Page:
‘We didn’t realise what we were getting into.’
Second World War veteran Ted Rutland sits at home wearing his full assortment of military decorations.
The 92-year-old of King Edward Avenue, Mansfield was awarded the French Legion D’Honneur, handed to the heroes who took part in the Normandy invasion and liberation of France. But the war wasn’t what our boys expected, he told.
“I was called up and I wanted to join because it was just a change from working on a construction site.”
After training Ted was given his orders with the 148 Royal Artillery Corps as a gunner driver and on March 12, 1944 his regiment crossed the channel for Gold Beach in Normandy. “We didn’t realise what we were getting into,” he said. We were put on the American landing ships and sailed form Portsmouth.
“The Germans were further along the coast close to Caen, so when we arrived we were deployed along the front line, as close to the Germans as we could get to keep them wondering where we were going to break through.”
They broke the lines at Falaise and the unit was hit on one tragic day by friendly fire.
“There was about 100 American aircraft flying over, and we were sat on the Sherman tank watching them. They went over the lines, across to the Germans and then came back and dropped their bombs on us. When the leader aircraft bombs the rest have to as well, so it was the leader who got it wrong and all the other planes followed.”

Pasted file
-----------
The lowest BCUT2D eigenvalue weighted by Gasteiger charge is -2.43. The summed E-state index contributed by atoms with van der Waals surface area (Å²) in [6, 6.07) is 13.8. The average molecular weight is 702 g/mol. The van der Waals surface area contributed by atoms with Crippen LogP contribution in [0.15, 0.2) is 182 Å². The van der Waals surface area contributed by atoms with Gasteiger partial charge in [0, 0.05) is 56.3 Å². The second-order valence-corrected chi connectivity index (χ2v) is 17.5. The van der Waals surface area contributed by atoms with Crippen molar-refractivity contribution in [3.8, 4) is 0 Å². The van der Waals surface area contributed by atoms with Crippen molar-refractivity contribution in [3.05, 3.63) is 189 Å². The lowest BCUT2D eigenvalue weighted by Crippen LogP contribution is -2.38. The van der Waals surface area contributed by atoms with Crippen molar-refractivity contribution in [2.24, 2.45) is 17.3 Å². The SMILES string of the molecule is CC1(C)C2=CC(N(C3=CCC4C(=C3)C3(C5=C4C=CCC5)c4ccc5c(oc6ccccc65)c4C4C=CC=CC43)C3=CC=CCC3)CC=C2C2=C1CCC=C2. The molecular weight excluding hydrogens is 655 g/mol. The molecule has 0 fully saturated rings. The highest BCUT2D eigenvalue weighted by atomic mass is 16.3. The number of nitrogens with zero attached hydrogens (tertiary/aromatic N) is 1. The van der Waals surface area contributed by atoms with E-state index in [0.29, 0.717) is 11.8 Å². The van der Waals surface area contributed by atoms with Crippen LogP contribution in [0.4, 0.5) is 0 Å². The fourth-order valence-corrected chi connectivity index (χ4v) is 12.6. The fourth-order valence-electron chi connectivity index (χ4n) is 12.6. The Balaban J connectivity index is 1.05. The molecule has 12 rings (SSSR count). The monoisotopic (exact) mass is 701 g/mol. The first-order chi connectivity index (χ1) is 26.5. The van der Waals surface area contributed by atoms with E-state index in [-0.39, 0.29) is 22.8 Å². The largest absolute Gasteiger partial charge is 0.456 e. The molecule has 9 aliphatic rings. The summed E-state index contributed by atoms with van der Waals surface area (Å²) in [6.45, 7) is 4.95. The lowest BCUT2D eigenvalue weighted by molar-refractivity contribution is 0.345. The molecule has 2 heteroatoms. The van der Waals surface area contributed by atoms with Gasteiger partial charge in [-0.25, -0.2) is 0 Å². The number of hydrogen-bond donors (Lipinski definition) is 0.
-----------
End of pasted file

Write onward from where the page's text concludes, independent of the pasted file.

The result was a mess to say the least. “We lost the best part of two squadrons. A lot of good men died that day, I lost a few friends. “
The rest of the war was somewhat more relaxed for him.
“It wasn’t as scary as it was for others. It was a good life out there,” he said. “It were great, being with your pals, we used to do anything we liked for fun. We went around the French pubs – we were all rough ends.
The army taught you to look after yourself and we looked out for each other.”
Later he was posted with the 5th Royal Tank Regiment at Limbrick in the Netherlands.
“We used to go in reccy vehicles to try and find out where the Germans were, and after that we crossed the Rhine and into Germany.
And when his troop was disbanded Ted thinks it to do with keeping horror stories quiet.
“They wanted to get rid of us because they didn’t want us telling the young recruits what we’d seen. It would have scared them,” he added.
And he said even though he was bombed by the Americans it didn’t cause a rift between the forces.
“We used to try to get close to them because they had more food than us, so the Americans were the ones to get in with.”
After leaving the army Ted kept up his support for the military with the Royal British Legion, and as a Mansfield poppy appeal organiser he’s raised an amazing £330,000 in 20 years.